Lenders adjusting mortgage rates

Lenders adjusting mortgage rates

As speculation builds that a cut to Australia’s cash rate could be arriving in the near future, several of Australia’s lenders have been adjusting their home loan interest rates over the past week.

Beyond Bank has slashed fixed rates across a range of mortgage products, including its Total Home Loan Packages and Pinnacle Plus Packages.

Fixed rates were slashed as low as 3.79% p.a. (comparison rate 4.88% p.a.) for Beyond Bank’s Total Home Loan Package 3-year special, though the most substantial cuts were for its Total Home Loan Package investment loans, which fell 20 basis points to as low as 4.19% p.a. for selected loans (comparison rates: 5.34% p.a. for 1-year fixed, 5.26% for 2-year fixed, and a 5.19% p.a. for 3-year fixed).

Loan New interest rate New comparison rate Old interest rate Old comparison rate Change Monthly repayment*
Beyond Bank Australia Total Home Loan Package Home Loan Fixed Special 3 Years 3.79% 4.88% 3.83% 4.45% -0.04 $1629
Beyond Bank Total Home Loan Package Investment Loan Fixed 1 Year 4.19% 5.34% 4.39% 4.87% -0.20 $1710
Beyond Bank Total Home Loan Package Investment Loan Fixed 2 Years 4.19% 5.26% 4.39% 4.86% -0.20 $1710
Beyond Bank Total Home Loan Package Investment Loan Fixed 3 Years 4.19% 5.19% 4.39% 4.86% -0.20 $1710

QBANK also cut fixed rates on a selection of its home loans for owner occupiers and investors, going as low as 3.62% p.a. (comparison rate 4.32% p.a.) for its 3-year Fixed Rate Home Loan Special after a fall of 13 basis points.

The deepest rate cuts from QBANK were for its 4 and 5 year Fixed Rate Home Loans, whose fixed rates fell by 35 basis points to 4.24% (comparison rate 4.46% for 4 year fixed, and 4.43% for 5-year fixed).

Loan New interest rate New comparison rate Old interest rate Old comparison rate Change Monthly repayment*
QBANK Fixed Rate Home Loan Special (QLD only) (New Customer) 3 Years (LVR < 95%) 3.62% 4.32% 3.75% 4.36% -0.13% $1595
QBANK Fixed Rate Home Loan 4 Years (QLD only) 4.24% 4.46% 4.59% 4.59% -0.35 $1720
QBANK Fixed Rate Home Loan 5 Years (QLD only) 4.24% 4.43% 4.59% 4.59% -0.35 $1720

But not all lenders have been cutting rates – IMB Bank has recently raised variable interest rates on selected principal & interest and interest-only mortgage offers by 10 basis points, going as high as 6.39% (comparison rate 6.28%) for an interest-only Standard Variable Investment Loan.

IMB Bank also cut its fixed interest rates by as many as 85 basis points, going as low as 3.59% per annum for 1, 2 and 3 year fixed principal and interest loans (comparison rates: 4.72% for 1-year fixed, 4.62% for 2-year fixed, and 4.53% for 3-year fixed).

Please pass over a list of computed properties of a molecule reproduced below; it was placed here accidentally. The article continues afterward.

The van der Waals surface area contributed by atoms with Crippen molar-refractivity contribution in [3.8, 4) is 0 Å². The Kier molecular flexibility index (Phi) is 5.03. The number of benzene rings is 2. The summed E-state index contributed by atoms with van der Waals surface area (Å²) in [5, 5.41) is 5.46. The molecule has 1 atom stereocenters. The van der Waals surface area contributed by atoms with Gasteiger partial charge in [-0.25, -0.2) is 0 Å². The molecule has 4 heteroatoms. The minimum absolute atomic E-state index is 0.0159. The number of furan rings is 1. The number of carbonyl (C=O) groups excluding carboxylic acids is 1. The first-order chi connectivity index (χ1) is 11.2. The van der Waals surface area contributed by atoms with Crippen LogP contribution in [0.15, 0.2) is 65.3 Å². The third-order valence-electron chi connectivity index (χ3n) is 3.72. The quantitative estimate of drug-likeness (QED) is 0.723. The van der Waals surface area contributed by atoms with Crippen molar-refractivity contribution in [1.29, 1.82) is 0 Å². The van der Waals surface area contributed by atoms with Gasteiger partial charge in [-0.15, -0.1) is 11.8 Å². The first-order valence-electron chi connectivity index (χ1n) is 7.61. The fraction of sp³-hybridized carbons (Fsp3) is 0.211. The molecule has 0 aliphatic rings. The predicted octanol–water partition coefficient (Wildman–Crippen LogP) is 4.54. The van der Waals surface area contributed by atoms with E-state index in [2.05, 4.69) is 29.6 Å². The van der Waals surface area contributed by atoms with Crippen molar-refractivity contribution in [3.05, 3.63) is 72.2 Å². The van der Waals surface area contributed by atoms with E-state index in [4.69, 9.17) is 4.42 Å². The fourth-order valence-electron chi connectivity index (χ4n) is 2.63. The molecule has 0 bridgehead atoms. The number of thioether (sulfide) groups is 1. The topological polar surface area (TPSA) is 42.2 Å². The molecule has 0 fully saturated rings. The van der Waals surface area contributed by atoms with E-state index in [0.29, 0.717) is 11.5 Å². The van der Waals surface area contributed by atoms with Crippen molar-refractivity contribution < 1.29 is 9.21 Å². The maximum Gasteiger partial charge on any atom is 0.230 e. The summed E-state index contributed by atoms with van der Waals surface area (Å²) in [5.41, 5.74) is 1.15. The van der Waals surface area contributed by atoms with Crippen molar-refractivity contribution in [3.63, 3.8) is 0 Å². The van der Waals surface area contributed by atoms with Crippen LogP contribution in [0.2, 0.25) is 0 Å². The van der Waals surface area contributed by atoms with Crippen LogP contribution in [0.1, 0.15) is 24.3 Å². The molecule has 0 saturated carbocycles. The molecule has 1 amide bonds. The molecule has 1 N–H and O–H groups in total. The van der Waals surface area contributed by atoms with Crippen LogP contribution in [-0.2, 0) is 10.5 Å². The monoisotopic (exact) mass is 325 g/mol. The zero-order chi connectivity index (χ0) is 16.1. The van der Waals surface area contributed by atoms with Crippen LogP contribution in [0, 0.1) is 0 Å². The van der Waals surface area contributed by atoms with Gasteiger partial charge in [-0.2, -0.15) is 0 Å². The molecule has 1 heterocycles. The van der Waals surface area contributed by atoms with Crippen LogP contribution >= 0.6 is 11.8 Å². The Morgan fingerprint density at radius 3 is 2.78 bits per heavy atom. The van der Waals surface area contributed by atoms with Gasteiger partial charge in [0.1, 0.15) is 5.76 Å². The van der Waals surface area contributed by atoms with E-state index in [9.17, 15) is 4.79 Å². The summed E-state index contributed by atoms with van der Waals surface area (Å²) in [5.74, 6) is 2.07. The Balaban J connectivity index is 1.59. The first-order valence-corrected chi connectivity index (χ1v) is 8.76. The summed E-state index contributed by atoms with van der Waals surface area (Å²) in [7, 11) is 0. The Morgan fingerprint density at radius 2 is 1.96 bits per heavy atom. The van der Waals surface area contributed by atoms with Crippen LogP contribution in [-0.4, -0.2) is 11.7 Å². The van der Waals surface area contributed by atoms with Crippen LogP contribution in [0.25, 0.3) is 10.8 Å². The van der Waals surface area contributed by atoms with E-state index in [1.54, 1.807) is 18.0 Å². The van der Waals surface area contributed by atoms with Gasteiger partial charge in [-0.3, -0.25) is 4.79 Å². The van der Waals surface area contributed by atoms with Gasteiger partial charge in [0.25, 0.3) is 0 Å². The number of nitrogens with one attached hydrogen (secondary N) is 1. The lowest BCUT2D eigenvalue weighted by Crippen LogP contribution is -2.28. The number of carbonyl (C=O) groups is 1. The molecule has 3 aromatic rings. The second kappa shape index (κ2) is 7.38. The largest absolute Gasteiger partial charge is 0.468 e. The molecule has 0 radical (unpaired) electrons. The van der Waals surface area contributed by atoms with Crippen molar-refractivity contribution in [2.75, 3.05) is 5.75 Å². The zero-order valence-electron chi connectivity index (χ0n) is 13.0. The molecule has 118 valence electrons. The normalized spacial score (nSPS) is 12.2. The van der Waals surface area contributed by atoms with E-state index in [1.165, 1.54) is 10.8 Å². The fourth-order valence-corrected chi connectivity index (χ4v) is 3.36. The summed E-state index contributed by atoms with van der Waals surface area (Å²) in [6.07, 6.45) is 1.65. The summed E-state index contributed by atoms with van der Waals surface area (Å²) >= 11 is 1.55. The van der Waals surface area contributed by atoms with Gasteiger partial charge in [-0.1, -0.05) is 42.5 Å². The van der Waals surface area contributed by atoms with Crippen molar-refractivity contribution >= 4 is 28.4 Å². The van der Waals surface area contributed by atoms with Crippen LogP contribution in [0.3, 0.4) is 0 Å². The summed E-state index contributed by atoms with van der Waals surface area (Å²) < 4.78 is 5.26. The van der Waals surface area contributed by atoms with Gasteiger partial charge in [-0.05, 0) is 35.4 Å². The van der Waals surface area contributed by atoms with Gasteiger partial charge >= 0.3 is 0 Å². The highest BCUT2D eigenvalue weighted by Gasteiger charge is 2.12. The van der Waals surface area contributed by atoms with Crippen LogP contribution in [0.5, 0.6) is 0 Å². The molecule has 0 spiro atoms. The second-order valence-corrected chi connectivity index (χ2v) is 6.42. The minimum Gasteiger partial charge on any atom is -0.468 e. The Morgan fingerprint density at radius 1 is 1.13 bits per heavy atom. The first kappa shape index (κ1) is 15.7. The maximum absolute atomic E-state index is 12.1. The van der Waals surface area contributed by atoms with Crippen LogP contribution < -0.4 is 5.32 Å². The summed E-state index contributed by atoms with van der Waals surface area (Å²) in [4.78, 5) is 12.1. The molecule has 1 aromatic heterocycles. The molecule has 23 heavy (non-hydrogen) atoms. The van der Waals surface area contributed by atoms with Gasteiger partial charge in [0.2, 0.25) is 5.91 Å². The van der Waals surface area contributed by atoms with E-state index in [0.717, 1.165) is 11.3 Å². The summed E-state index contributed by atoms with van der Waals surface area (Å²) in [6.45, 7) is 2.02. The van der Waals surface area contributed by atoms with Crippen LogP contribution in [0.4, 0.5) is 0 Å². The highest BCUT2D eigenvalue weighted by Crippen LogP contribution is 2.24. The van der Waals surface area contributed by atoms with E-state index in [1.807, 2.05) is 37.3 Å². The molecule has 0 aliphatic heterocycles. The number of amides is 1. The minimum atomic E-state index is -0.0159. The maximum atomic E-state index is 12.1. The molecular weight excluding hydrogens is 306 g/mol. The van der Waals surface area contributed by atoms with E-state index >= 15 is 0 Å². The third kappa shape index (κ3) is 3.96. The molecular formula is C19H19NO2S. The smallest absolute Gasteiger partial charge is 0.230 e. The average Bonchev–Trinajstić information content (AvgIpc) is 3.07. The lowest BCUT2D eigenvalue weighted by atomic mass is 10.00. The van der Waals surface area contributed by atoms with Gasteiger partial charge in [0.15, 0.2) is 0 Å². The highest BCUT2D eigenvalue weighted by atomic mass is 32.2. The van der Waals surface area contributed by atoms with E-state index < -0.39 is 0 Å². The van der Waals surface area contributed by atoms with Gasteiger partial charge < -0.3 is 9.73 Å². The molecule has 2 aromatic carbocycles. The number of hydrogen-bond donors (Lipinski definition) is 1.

If the Reserve Bank of Australia (RBA) decides to cut the nation’s official cash rate at its next meeting in June 2019, certain lenders could end up dropping their mortgage rates to 3.20% or even lower.

*Assumes a $350,000 home loan paid monthly over a 30 year term. Repayments for fixed-rate loans will change when their fixed rate terms end and revert to the lender’s variable rate. Source: MoneySmart

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Learn more about home loans

What is the difference between fixed, variable and split rates?

Fixed rate

A fixed rate home loan is a loan where the interest rate is set for a certain amount of time, usually between one and 15 years. The advantage of a fixed rate is that you know exactly how much your repayments will be for the duration of the fixed term. There are some disadvantages to fixing that you need to be aware of. Some products won’t let you make extra repayments, or offer tools such as an offset account to help you reduce your interest, while others will charge a significant break fee if you decide to terminate the loan before the fixed period finishes.

Variable rate

A variable rate home loan is one where the interest rate can and will change over the course of your loan. The rate is determined by your lender, not the Reserve Bank of Australia, so while the cash rate might go down, your bank may decide not to follow suit, although they do broadly follow market conditions. One of the upsides of variable rates is that they are typically more flexible than their fixed rate counterparts which means that a lot of these products will let you make extra repayments and offer features such as offset accounts.